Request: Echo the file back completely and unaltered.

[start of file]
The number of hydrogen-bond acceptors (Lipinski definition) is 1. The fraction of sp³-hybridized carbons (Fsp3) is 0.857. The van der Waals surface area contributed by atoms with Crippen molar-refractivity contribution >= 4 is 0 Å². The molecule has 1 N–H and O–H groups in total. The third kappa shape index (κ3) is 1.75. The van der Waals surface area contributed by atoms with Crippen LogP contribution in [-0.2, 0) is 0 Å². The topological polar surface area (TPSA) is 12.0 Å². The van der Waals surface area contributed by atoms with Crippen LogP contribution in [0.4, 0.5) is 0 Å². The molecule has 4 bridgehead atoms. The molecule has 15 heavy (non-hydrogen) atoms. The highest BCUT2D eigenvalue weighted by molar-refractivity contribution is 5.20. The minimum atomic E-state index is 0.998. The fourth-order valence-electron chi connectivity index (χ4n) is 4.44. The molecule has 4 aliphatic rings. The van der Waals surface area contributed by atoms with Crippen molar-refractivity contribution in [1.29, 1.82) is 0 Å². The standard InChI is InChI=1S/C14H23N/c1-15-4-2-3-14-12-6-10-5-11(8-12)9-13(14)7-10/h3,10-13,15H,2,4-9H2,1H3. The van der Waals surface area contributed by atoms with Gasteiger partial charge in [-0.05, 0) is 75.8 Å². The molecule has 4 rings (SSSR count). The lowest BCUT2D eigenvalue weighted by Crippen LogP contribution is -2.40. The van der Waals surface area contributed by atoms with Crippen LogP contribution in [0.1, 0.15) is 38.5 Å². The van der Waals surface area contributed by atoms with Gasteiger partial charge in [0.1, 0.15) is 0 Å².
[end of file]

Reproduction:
The number of hydrogen-bond acceptors (Lipinski definition) is 1. The fraction of sp³-hybridized carbons (Fsp3) is 0.857. The van der Waals surface area contributed by atoms with Crippen molar-refractivity contribution >= 4 is 0 Å². The molecule has 1 N–H and O–H groups in total. The third kappa shape index (κ3) is 1.75. The van der Waals surface area contributed by atoms with Crippen LogP contribution in [-0.2, 0) is 0 Å². The topological polar surface area (TPSA) is 12.0 Å². The van der Waals surface area contributed by atoms with Crippen LogP contribution in [0.4, 0.5) is 0 Å². The molecule has 4 bridgehead atoms. The molecule has 15 heavy (non-hydrogen) atoms. The highest BCUT2D eigenvalue weighted by molar-refractivity contribution is 5.20. The minimum atomic E-state index is 0.998. The fourth-order valence-electron chi connectivity index (χ4n) is 4.44. The molecule has 4 aliphatic rings. The van der Waals surface area contributed by atoms with Crippen molar-refractivity contribution in [1.29, 1.82) is 0 Å². The standard InChI is InChI=1S/C14H23N/c1-15-4-2-3-14-12-6-10-5-11(8-12)9-13(14)7-10/h3,10-13,15H,2,4-9H2,1H3. The van der Waals surface area contributed by atoms with Gasteiger partial charge in [-0.05, 0) is 75.8 Å². The molecule has 4 rings (SSSR count). The lowest BCUT2D eigenvalue weighted by Crippen LogP contribution is -2.40. The van der Waals surface area contributed by atoms with Crippen LogP contribution in [0.1, 0.15) is 38.5 Å². The van der Waals surface area contributed by atoms with Gasteiger partial charge in [0.1, 0.15) is 0 Å².